French composer Clément Philibert Léo Delibes (1836-1891) is best known for his stage works, including the opera Lakmé and the ballets Coppélia and Sylvia.  He studied composition at the Paris Conservatoire under Adolphe Adam, also taking lessons in voice and organ while there.  These secondary studies landed him his earliest jobs as a chorus master and accompanist, first at the Théâtre Lyrique and later at the Paris Opéra.  He eventually returned to the Conservatoire in 1881 as a composition professor.

The March and Procession of Bacchus comes from his 1876 ballet Sylvia, which tells the story (based on the 1573 play Aminta by Torquato Tasso) of the titular nymph and her escapades with hunting and love set amidst Greek mythology.  Sir Frederick Ashton, who choreographed a 1952 production of the ballet, summarized the plot as “Boy loves girl, girl captured by bad man, girl restored to boy by god.”  The March comes at the beginning of the final act as our hero (Aminta) seeks the love of our heroine (Sylvia) at a bacchanale.  Read more about it here and here.  Here it is in its original orchestral form:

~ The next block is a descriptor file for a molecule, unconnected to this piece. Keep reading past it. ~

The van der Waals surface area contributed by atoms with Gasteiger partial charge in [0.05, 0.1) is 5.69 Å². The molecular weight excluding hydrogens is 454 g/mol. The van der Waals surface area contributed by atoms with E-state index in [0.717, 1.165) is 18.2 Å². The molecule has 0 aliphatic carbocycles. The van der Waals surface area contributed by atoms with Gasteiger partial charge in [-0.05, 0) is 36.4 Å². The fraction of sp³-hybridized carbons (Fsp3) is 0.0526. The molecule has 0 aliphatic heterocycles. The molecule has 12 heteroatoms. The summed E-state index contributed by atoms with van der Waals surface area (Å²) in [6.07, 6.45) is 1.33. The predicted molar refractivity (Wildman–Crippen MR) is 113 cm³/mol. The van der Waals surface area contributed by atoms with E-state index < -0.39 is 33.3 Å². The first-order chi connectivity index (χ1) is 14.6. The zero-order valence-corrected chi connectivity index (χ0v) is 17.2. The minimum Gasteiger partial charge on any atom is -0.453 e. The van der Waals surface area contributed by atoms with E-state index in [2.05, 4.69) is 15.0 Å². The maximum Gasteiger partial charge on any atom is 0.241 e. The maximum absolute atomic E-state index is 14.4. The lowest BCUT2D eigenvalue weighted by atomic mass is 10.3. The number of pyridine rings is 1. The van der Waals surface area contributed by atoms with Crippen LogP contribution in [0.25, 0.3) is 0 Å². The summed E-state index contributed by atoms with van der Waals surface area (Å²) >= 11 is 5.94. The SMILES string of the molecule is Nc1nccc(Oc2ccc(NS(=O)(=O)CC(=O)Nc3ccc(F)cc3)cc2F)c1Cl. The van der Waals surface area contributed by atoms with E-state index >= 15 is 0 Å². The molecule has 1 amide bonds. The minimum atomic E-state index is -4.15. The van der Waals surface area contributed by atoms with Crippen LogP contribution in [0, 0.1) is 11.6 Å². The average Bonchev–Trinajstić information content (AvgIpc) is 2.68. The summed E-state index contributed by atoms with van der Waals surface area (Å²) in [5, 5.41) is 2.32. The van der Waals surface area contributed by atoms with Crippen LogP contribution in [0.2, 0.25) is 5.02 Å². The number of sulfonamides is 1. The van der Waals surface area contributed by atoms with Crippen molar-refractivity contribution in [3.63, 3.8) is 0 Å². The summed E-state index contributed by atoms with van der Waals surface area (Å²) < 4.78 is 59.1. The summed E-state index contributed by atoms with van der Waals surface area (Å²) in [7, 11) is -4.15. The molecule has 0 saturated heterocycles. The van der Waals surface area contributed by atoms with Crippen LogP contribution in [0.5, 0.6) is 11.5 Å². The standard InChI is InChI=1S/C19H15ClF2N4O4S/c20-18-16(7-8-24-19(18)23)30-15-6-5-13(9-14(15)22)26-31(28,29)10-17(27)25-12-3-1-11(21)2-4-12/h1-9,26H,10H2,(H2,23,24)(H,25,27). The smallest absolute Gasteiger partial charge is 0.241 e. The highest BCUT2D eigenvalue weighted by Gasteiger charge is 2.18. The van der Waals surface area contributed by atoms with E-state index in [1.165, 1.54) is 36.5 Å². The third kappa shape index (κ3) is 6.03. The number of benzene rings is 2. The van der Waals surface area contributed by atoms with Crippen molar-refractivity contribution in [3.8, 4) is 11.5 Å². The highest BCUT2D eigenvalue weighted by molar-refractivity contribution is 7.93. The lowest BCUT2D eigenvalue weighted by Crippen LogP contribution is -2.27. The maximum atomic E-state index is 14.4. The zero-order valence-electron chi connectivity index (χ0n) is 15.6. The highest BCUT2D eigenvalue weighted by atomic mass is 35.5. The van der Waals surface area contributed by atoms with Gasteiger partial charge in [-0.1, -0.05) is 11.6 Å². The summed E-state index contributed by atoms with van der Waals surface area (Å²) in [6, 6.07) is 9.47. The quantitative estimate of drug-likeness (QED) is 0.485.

At least two different band versions exist.  Here is an arrangement by Joseph Kreines:

And another by Eric Osterling:

There is also an arrangement for younger bands by Mark Williams.